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Hiromu Naruse's Creations – Click above for image gallery

Last October I had the chance to shake hands with one of my heroes. I was attending the launch of the Lexus LFA in Florida, and after taking a few hot laps around Homestead, I was offered a ride with Hiromu Naruse, Toyota's "Master Test Driver" and the man responsible for the automaker's first and last supercar.

At 66 years old, he put me to shame. Smooth inputs, graceful slides and nearly imperceptible throttle inputs had him lapping the track seconds faster than anyone in attendance. Including one race driver. But the LFA wasn't his greatest work.

Naruse-san helped create my childhood dream cars. Stapled above my Countach poster and a cutaway of the Acura NSX was a small picture of the Toyota 2000GT carefully snipped out of my first issue of Road & Track. That was his first baby and there were many more to follow.

While most of my Valley-born peers were interested in muscle cars and pickups, I was fawning over the Sprinter Trueno and the original MR2. When the Lexus IS300 showed up in the late '90s, I scammed my way into one of the first manual models at the local dealer and racked up 30 miles on to the odometer during an elongated "test drive."

Naruse-san was responsible for all of them, and now he's gone. One of the few men left at Toyota passionate about driving has exited stage right, and the automotive world stands to be a worse place without him.





Naruse-san joined Toyota in 1963 and after proving to be a math-wiz, almost landed a gig in the automaker's accounting division. As the cliche holds, fate – and talent – had different plans.

Within a few years he had established himself as one of Toyota's top test drivers and by the end of the 1960s he helped create the 2000GT and Toyota's first custom-built racer, the Toyota 7.



He eventually moved to Switzerland where he worked to establish the Toyota Motorsports group, leading to the automaker's initial participation in the Spa-Francorchamps and Nürburgring races – something he competed in to the very end.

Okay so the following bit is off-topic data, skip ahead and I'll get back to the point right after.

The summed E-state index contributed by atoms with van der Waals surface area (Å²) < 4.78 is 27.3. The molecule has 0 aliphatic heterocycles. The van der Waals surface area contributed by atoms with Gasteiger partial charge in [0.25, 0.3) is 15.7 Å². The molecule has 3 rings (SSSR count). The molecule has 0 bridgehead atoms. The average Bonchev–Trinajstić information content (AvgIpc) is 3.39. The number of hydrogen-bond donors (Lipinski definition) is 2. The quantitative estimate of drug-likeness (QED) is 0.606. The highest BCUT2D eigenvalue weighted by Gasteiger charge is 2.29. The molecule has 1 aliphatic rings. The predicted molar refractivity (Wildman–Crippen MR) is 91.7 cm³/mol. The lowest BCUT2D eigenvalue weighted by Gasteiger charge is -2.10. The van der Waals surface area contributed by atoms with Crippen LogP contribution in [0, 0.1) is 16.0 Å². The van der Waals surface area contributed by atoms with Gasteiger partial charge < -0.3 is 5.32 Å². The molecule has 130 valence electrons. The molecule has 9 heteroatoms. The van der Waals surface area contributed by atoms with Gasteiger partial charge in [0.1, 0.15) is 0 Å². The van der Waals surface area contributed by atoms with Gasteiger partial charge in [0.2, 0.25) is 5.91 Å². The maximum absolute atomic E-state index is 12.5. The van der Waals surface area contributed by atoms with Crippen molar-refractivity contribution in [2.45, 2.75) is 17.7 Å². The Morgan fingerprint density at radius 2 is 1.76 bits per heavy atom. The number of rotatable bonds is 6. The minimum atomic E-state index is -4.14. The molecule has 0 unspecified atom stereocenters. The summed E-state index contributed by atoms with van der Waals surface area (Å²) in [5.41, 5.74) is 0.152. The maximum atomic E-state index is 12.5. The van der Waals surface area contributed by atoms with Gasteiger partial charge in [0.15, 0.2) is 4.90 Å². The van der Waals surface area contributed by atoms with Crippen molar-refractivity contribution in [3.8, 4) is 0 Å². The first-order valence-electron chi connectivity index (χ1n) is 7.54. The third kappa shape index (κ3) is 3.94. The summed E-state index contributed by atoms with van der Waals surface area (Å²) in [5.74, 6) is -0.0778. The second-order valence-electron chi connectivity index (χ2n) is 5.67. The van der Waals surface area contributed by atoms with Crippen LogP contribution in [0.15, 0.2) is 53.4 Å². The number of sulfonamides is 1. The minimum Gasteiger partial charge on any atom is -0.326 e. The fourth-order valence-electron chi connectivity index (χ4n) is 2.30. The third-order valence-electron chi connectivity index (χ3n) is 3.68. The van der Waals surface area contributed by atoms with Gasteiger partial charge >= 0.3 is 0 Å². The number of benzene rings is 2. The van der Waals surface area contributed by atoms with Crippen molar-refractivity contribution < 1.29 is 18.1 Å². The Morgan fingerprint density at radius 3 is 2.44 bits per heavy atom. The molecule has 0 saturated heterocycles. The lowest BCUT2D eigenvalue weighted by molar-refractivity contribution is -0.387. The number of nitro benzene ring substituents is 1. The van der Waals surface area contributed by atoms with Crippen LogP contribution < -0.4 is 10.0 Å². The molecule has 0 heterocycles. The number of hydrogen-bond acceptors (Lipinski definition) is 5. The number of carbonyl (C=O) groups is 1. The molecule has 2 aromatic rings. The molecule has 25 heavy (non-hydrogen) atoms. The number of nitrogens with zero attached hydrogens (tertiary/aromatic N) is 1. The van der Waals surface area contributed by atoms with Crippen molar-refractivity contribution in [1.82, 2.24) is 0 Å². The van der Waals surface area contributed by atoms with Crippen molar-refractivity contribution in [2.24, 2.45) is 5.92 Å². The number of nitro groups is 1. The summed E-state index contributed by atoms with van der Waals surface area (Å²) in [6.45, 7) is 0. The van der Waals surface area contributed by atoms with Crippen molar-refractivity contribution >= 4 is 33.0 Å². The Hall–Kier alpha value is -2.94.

While all that motorsports knowledge was distilled into the road cars he helped develop, at his heart, he was one of us – an enthusiast who, at damn-near 70, was still attacking the Touge on weekends.

In addition to the racecars and the iconic 2000GT, Naruse-san had a hand in every revolutionary product to come out of Toyota. You name it, he was working on it. The 1965 Sports 800. His. The 1600GT. Another one. Every iteration of the Celica. The AE86. The first and third generation MR2s. The Supra. The Altezza. And yes, even the second-generation Prius.



Not only was he instrumental in Toyota's rise, but test drivers and journalists around the world held him in the highest esteem. Known as the "Meister" by his peers and proteges, even the folks at Ferrari addressed him by his nickname – as one bio put it "the man who knows all the world's roads."

And when he wasn't blasting up the mountain passes of his homeland, he was at the Nürburgring. To this day, Naruse-san has logged more miles at the famed circuit than any other Japanese driver. So to end his life on a road outside the track holds an especially sad, if fitting, sentimentality.

When I spoke with him late last year, I stumbled over my words, his interpreter constantly trying to keep up with my incomprehensible blathering. I asked him about the development of the MR-S (which I owned at the time). I asked about the inspiration for the LFA and what it was like to drive the 2000GT. I went on and on, and each time his flustered interpreter would rattle off a few sentences and Naruse-san would pause, think for a moment and answer with a few short, carefully-chosen words.



He was soft-spoken, modest and incredibly warm. It was obvious he was excited about his latest creation; less interested in mulling over past masterpieces, the nearly decade-long development of the LFA and all the technology that had been poured into it. He was focused on the driving experience. How the LFA felt, how it spoke to him and what it was like to race around the 'Ring.

When we returned to the hot-pits, I pulled off my helmet, shook his hand again and thanked him for the ride with a (decidedly gaijin) "arigato." He smiled and tipped his helmet as I made way for the next journo.



I've had the chance to check off a lot of items on my Bucket List while doing this job, but I never thought to add "Seat Time with Hiromu Naruse" to the queue. His creations helped to shape not just Toyota, but nearly every automaker hailing from Japan. And he's largely responsible for all the things I adore about Japanese cars.

If there was ever a time that Toyota needed an injection of driving enthusiasm, it's now. And without Naruse-san to man the helm, his untimely demise will be felt more than ever.


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  • 40 Comments